I have noticed that Americans as a whole feel obligated to “help the world.” This is not a bad thing at all, and I am certainly a member of this philosophy. But so much of that effort is misplaced. People believe that by chucking money at some “Third-world country” they are making things better, which is so untrue. With no concrete product, there is no accountability, so organizations can fiddle away the money and give bonuses to their executives (this is what caused Kony 2012 to fall apart). People not only chuck money at these countries, they chuck used clothes at them as well. This effort is equally as weird, because no one wants smelly used clothes from people overseas (the English tried this with the Native Americans and killed the majority of them off). Luckily, there is a solution. Organizations like Build-On funnel donations in the proper direction (Their website says that 87% of every donation goes to the program, which is quite a high percentage among this type of organization). They also focus on giving hand-up’s not hand-outs. An economy based around tourists sending money is not sustainable. That is why Build On’s model is so successful. The townspeople can say that they built the school along with foreigners, which provides them with what they need (a school) and provides us with what we need (a life changing trip).
Trips like this are important because it allows us to prepare for the changing world. The world that we will grow up in will not only force us to have a global perspective, but it will be more focused on working in a global market with a global perspective. Though it is a gigantic cliché, we are a generation of change-makers. That will be the key part about our generation. The more of the world that we are able to see, the better off we are for this changing world. Every person is able to make a difference, and will make a difference (even if only to one person), so the more informed that person is, the better off the world will be.
This summer I spent two weeks as a volunteer research assistant to Dr. Markel Allaberia at a the Goldman Lab at Columbia University. The Goldman Lab works specifically on Alexander’s Disease, a fatal neuro degenerative disease similar to MS found in young children. With Dr. Allaberia, we extracted the spinal cords to diseased and healthy mice and immuno stained the spinal cord slices. We stained the spinal cords for myelin basic protein (MBP), a protein essential for oligodendrocyte function, Glial fibrillary acidic protein (GFAP), what is believed to be indicator of Alexander’s Disease, and the DNA, so we could locate each individual cell. After performing the stains twice, we looked at the slides under the microscope and obtained the image below.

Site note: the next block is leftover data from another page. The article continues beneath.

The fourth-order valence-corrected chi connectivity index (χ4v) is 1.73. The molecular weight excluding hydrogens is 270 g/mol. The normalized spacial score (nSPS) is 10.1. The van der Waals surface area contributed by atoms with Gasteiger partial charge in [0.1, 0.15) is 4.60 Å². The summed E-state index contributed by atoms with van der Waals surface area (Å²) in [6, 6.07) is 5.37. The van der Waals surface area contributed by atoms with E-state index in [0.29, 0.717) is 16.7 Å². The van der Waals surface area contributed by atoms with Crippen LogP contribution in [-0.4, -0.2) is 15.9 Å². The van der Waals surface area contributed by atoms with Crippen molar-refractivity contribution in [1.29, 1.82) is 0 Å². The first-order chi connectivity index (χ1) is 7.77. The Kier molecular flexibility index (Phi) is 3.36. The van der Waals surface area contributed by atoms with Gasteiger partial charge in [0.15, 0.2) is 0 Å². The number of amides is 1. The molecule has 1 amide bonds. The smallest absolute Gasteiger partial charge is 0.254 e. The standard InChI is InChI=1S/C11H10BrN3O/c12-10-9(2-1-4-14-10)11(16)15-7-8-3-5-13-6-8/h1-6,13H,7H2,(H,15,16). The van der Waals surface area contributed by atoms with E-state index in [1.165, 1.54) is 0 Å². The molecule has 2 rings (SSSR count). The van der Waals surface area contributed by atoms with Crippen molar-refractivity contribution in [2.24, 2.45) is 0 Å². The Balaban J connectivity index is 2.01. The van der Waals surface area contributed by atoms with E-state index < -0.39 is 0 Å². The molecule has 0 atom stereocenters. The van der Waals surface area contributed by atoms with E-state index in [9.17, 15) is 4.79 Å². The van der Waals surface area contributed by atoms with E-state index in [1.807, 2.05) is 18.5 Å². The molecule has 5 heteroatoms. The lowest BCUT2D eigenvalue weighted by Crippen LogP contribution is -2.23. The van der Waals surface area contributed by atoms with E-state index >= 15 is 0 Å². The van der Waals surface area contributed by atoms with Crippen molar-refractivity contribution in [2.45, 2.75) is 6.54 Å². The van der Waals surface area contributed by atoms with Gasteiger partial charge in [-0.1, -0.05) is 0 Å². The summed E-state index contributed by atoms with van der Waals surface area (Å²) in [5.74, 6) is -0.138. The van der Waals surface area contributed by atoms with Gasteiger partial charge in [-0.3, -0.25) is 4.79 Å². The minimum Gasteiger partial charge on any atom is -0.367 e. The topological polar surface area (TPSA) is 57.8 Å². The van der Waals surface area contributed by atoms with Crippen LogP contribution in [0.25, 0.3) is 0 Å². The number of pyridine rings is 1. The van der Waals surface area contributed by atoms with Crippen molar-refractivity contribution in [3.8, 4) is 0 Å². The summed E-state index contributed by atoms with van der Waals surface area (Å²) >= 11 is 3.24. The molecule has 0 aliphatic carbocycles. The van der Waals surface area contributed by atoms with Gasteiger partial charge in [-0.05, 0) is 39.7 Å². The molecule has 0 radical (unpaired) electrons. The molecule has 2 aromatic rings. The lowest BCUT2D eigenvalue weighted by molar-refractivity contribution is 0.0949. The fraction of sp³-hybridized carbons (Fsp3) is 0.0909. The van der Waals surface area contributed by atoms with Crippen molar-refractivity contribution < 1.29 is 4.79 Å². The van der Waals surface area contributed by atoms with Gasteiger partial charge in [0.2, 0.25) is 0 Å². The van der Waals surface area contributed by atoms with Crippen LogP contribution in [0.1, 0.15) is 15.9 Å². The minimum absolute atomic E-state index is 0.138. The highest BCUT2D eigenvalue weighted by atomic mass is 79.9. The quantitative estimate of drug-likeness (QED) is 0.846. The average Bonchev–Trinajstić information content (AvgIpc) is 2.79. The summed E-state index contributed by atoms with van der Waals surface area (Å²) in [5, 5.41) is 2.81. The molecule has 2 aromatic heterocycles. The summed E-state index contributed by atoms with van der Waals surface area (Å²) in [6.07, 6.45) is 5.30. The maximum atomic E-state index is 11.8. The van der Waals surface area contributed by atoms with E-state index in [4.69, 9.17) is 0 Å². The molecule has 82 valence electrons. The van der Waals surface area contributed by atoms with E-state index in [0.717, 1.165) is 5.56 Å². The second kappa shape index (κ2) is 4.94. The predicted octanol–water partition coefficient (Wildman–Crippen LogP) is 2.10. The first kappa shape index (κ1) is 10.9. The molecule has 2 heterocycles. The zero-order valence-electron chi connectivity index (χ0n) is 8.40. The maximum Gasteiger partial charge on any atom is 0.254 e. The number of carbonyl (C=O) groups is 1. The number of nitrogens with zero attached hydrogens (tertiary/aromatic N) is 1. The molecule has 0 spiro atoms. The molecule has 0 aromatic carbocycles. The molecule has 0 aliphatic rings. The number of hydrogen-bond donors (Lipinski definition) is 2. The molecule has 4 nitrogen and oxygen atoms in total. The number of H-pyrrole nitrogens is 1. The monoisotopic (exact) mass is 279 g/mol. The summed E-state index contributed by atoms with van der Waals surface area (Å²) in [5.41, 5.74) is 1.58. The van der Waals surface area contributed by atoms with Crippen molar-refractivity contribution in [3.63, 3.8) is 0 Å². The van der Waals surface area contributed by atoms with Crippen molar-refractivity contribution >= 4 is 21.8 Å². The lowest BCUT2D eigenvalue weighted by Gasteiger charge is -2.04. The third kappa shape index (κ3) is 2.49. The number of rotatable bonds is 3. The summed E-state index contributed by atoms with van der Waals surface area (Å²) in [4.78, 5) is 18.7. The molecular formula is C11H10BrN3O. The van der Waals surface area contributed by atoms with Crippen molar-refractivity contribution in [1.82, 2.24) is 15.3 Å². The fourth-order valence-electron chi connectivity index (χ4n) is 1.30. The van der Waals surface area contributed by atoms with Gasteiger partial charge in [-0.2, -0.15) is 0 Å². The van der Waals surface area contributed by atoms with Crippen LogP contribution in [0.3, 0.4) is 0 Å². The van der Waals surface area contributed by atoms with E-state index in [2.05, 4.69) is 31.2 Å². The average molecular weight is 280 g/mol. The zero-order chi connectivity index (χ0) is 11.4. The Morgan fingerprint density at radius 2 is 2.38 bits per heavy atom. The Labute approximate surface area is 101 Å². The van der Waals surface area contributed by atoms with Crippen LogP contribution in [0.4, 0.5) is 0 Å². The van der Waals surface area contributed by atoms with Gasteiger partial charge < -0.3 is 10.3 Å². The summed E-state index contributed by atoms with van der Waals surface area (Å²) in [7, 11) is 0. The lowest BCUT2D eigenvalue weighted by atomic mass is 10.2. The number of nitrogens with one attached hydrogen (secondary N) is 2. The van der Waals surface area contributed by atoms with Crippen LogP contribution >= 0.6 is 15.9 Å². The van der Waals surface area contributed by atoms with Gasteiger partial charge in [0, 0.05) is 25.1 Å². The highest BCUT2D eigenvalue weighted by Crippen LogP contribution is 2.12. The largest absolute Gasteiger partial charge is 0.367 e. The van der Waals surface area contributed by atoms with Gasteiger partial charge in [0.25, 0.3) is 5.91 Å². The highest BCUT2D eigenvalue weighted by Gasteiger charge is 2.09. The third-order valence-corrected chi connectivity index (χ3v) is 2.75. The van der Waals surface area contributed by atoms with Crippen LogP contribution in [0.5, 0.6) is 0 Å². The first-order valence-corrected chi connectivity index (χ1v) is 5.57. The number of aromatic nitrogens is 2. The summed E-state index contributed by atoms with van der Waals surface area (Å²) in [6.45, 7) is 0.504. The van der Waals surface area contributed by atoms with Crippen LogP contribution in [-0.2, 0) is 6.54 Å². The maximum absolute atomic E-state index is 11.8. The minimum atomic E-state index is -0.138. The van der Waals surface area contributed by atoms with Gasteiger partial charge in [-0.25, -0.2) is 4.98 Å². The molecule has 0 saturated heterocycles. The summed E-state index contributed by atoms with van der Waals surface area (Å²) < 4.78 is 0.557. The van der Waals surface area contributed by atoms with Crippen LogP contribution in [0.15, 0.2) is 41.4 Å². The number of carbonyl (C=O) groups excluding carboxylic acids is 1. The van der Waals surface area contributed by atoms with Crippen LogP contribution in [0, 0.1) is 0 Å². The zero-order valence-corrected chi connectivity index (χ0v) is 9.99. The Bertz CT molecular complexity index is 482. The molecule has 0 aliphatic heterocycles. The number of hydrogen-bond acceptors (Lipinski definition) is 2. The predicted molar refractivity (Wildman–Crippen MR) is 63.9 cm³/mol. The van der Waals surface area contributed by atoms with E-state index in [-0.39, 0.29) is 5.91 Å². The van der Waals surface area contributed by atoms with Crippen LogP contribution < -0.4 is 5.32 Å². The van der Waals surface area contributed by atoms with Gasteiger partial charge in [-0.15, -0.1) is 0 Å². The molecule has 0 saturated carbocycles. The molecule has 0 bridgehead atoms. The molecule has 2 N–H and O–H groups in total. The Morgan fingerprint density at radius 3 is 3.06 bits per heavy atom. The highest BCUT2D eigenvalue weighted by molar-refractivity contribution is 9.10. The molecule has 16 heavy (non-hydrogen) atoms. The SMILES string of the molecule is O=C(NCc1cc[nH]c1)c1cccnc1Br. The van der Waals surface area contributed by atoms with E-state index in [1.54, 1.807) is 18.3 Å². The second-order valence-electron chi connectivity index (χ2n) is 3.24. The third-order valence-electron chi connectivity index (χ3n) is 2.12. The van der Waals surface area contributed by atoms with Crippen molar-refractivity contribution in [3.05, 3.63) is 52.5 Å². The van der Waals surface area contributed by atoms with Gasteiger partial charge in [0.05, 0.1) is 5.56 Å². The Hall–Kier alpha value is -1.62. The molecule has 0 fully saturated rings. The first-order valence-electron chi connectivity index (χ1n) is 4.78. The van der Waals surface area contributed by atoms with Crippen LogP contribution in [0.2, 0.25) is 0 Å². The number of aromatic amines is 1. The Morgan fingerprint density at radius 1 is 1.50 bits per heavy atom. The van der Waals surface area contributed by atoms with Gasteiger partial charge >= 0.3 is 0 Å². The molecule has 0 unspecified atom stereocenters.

All the blue is DNA, in order to isolate each individual cell, the red is MBP, and the green is (GFAP). The work I did with Dr. Allaberia was very preliminary. Most researchers of Alexander’s Disease study the brain, however Dr. Allaberia wanted to see the results of similar stains that he usual preforms on the brain on the spinal cord, as it is essential part of the nervous system.
This summer I had a volunteer internship with the organization Generation Citizen. Generation Citizen is a non-profit that works to teach civic engagement to underprivileged high school students. It designs semester or year-long civic courses that are run by volunteers called Democracy Coaches. Students are made aware of their powers in society in regards to the action-making process (lobbying, defending themselves legally, etc.). I worked as a development intern, researching donors for the cause.
Through my internship, I realized how hard it is to keep a non-profit afloat. As someone who focused on fundraising, I found that the team is always working to find new donors and new grant opportunities. It gave me perspective on how hard the people in charge of nonprofits work–they are always dealing with multiple things at a time. I also learned how nonprofits work with the local government to get their goals accomplished. Overall, I realized that there are multiple logistical challenges to running a nonprofit. It was inspiring to work with such driven individuals, and to learn how dedicated the students are, with many of them going beyond the parameters of the civics course and getting involved in local government.
Generation Citizen’s Website